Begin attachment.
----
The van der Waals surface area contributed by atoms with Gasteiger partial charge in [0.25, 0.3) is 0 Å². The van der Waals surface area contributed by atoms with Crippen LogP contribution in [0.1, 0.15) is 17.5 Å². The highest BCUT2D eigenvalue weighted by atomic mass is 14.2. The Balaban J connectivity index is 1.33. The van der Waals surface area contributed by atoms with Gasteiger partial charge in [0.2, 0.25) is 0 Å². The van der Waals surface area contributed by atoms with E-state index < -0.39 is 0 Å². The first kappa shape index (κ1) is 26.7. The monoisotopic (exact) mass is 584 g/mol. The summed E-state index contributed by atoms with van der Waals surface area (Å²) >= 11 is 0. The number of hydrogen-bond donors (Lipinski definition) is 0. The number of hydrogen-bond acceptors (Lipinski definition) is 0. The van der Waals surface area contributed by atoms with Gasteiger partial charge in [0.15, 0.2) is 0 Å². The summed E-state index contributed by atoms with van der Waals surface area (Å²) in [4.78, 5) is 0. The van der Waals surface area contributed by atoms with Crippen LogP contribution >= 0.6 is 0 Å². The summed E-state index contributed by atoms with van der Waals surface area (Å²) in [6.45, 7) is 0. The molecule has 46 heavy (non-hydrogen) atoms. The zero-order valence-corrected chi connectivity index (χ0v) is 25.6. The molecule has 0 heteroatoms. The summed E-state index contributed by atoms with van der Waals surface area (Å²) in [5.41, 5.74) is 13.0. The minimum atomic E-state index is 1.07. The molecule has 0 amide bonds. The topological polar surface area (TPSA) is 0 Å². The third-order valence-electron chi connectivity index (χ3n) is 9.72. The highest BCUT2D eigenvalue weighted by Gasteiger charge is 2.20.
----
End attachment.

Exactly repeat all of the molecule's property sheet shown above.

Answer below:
The van der Waals surface area contributed by atoms with Gasteiger partial charge in [0.25, 0.3) is 0 Å². The van der Waals surface area contributed by atoms with Crippen LogP contribution in [0.1, 0.15) is 17.5 Å². The highest BCUT2D eigenvalue weighted by atomic mass is 14.2. The Balaban J connectivity index is 1.33. The van der Waals surface area contributed by atoms with Gasteiger partial charge in [0.2, 0.25) is 0 Å². The van der Waals surface area contributed by atoms with E-state index < -0.39 is 0 Å². The first kappa shape index (κ1) is 26.7. The monoisotopic (exact) mass is 584 g/mol. The summed E-state index contributed by atoms with van der Waals surface area (Å²) >= 11 is 0. The number of hydrogen-bond donors (Lipinski definition) is 0. The number of hydrogen-bond acceptors (Lipinski definition) is 0. The van der Waals surface area contributed by atoms with Gasteiger partial charge in [0.15, 0.2) is 0 Å². The summed E-state index contributed by atoms with van der Waals surface area (Å²) in [4.78, 5) is 0. The van der Waals surface area contributed by atoms with Crippen LogP contribution >= 0.6 is 0 Å². The summed E-state index contributed by atoms with van der Waals surface area (Å²) in [6.45, 7) is 0. The molecule has 46 heavy (non-hydrogen) atoms. The zero-order valence-corrected chi connectivity index (χ0v) is 25.6. The molecule has 0 heteroatoms. The summed E-state index contributed by atoms with van der Waals surface area (Å²) in [5.41, 5.74) is 13.0. The minimum atomic E-state index is 1.07. The molecule has 0 amide bonds. The topological polar surface area (TPSA) is 0 Å². The third-order valence-electron chi connectivity index (χ3n) is 9.72. The highest BCUT2D eigenvalue weighted by Gasteiger charge is 2.20.